Decide on particular fonts, formats, styles and layouts – and try to stick to them as much as possible. The best designs are often the simplest ones, the ones that get underneath people’s skin and into their consciousness. Bad designs are the ones that are completely forgettable, or amateurish, or bland, or lacking in enough verve, vim and vigour.
Goals and messaging are also hugely important. Ask yourself what you want to get out of a particular campaign. Is your goal to increase brand awareness or lead generation? Then select appropriate messaging but don't try to say too much as the design will be affected and the message diluted.
Again, if this isn’t something you can do in-house, call in the experts to do the job for you. At Angels Media we can take on content, social media and design on your behalf, freeing up more of your time to do what you do best.
Why is it important?
Mark Readings, founder and managing director of House Network, the UK’s original online agent, offered me his thoughts on design, content and social media: “House Network rebranded in February 2018 with a new website design and user journey. When going through the detailed process of a rebrand there are always conflicts to consider and having our own marketing department that includes both design and SEO (google rankings) creates a number of difficult discussions. Personal opinions can cloud the design approval but content is crucial for you website’s ability to rank high in the search results.”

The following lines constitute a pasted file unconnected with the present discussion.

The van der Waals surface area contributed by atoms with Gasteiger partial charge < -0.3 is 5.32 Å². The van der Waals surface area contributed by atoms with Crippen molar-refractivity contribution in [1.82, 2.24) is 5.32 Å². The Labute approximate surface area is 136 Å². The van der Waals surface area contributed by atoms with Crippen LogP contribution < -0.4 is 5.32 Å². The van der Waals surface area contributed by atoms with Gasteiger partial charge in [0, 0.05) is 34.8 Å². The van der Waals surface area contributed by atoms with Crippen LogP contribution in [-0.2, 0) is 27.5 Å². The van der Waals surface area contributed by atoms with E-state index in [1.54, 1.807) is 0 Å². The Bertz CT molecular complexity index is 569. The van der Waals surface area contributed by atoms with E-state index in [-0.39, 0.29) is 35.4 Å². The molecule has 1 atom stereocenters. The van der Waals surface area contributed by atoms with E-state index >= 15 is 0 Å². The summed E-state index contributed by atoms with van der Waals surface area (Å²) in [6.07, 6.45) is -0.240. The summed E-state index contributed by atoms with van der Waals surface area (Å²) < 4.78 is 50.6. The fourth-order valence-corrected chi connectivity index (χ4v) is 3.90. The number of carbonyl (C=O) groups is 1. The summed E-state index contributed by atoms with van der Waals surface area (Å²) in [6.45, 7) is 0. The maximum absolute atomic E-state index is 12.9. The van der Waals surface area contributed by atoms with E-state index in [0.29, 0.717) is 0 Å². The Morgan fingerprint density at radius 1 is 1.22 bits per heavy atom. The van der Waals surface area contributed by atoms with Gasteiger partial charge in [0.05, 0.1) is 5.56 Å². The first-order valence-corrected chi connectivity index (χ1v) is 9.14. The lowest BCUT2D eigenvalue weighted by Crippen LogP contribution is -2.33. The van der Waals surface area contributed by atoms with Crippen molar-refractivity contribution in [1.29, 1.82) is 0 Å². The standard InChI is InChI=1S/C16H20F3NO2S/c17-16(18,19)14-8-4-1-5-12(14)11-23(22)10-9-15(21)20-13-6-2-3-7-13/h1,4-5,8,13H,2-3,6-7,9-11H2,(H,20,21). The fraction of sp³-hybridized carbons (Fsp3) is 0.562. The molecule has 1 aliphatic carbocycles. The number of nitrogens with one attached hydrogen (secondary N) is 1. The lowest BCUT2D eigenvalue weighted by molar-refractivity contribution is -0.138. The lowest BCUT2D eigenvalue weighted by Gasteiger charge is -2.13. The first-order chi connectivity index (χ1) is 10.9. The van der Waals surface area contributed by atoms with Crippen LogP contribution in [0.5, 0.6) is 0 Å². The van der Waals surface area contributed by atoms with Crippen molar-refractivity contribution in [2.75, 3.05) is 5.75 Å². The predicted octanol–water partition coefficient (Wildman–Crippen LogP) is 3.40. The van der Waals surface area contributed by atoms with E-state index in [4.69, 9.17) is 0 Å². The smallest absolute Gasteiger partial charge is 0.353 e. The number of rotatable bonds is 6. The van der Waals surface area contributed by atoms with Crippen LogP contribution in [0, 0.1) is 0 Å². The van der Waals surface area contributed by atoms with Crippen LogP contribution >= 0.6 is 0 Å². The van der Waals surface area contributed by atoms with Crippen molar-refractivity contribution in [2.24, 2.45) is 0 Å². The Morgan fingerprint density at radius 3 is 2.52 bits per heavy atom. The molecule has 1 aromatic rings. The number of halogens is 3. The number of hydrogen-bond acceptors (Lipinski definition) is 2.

He added: “Social media is becoming more and more important as a marketing strategy. I have to admit that up until 6-12 months ago I was on the fence as to whether social media, especially if you have a small following, was worth spending money on. However, there is a clear correlation of increased instructions when we boosted the postings on social media channels. Potential clients, whilst not necessarily following your business themselves, do research brands and their social personality - and by not posting you are limiting your chances of converting. As the industry evolves, you have to evolve with it - if you can be the ones evolving it, you are in business.”
Nice insight, Mark.
That’s that from me. Until next time…
*Nat Daniels is the Chief Executive Officer of Angels Media, publishers of Estate Agent Today and Letting Agent Today. Follow him on Twitter @NatDaniels.